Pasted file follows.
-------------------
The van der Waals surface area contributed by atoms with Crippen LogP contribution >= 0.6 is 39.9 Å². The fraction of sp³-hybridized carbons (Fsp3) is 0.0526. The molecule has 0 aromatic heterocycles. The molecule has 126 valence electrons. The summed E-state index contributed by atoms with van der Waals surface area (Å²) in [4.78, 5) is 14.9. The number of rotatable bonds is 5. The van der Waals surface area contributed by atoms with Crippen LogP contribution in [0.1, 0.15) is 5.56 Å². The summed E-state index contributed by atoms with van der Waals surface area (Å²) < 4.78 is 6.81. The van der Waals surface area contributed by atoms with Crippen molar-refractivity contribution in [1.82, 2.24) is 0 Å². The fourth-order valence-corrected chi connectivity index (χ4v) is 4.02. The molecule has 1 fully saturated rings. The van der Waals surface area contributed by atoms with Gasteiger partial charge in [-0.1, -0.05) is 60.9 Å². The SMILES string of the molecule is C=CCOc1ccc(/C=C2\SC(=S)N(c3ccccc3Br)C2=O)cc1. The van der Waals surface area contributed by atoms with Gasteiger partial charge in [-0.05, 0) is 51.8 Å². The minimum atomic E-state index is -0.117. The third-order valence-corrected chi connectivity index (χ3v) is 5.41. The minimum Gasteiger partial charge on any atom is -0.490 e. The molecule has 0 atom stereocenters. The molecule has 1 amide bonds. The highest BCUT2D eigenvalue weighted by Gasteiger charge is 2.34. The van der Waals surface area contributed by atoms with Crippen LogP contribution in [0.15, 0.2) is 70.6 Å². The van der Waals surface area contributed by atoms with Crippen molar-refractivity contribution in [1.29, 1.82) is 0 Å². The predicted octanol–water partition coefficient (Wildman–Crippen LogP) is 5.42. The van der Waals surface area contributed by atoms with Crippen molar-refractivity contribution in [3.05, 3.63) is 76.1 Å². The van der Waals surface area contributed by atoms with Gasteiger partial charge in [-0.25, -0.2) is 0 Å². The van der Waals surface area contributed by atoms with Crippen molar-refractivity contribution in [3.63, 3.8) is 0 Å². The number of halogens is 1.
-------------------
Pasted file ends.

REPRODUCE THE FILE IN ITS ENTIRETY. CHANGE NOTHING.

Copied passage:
The van der Waals surface area contributed by atoms with Crippen LogP contribution >= 0.6 is 39.9 Å². The fraction of sp³-hybridized carbons (Fsp3) is 0.0526. The molecule has 0 aromatic heterocycles. The molecule has 126 valence electrons. The summed E-state index contributed by atoms with van der Waals surface area (Å²) in [4.78, 5) is 14.9. The number of rotatable bonds is 5. The van der Waals surface area contributed by atoms with Crippen LogP contribution in [0.1, 0.15) is 5.56 Å². The summed E-state index contributed by atoms with van der Waals surface area (Å²) < 4.78 is 6.81. The van der Waals surface area contributed by atoms with Crippen molar-refractivity contribution in [1.82, 2.24) is 0 Å². The fourth-order valence-corrected chi connectivity index (χ4v) is 4.02. The molecule has 1 fully saturated rings. The van der Waals surface area contributed by atoms with Gasteiger partial charge in [-0.1, -0.05) is 60.9 Å². The SMILES string of the molecule is C=CCOc1ccc(/C=C2\SC(=S)N(c3ccccc3Br)C2=O)cc1. The van der Waals surface area contributed by atoms with Gasteiger partial charge in [-0.05, 0) is 51.8 Å². The minimum atomic E-state index is -0.117. The third-order valence-corrected chi connectivity index (χ3v) is 5.41. The minimum Gasteiger partial charge on any atom is -0.490 e. The molecule has 0 atom stereocenters. The molecule has 1 amide bonds. The highest BCUT2D eigenvalue weighted by Gasteiger charge is 2.34. The van der Waals surface area contributed by atoms with Crippen LogP contribution in [0.15, 0.2) is 70.6 Å². The van der Waals surface area contributed by atoms with Crippen molar-refractivity contribution in [1.29, 1.82) is 0 Å². The predicted octanol–water partition coefficient (Wildman–Crippen LogP) is 5.42. The van der Waals surface area contributed by atoms with Crippen molar-refractivity contribution in [3.05, 3.63) is 76.1 Å². The van der Waals surface area contributed by atoms with Gasteiger partial charge in [-0.25, -0.2) is 0 Å². The van der Waals surface area contributed by atoms with Crippen molar-refractivity contribution in [3.63, 3.8) is 0 Å². The number of halogens is 1.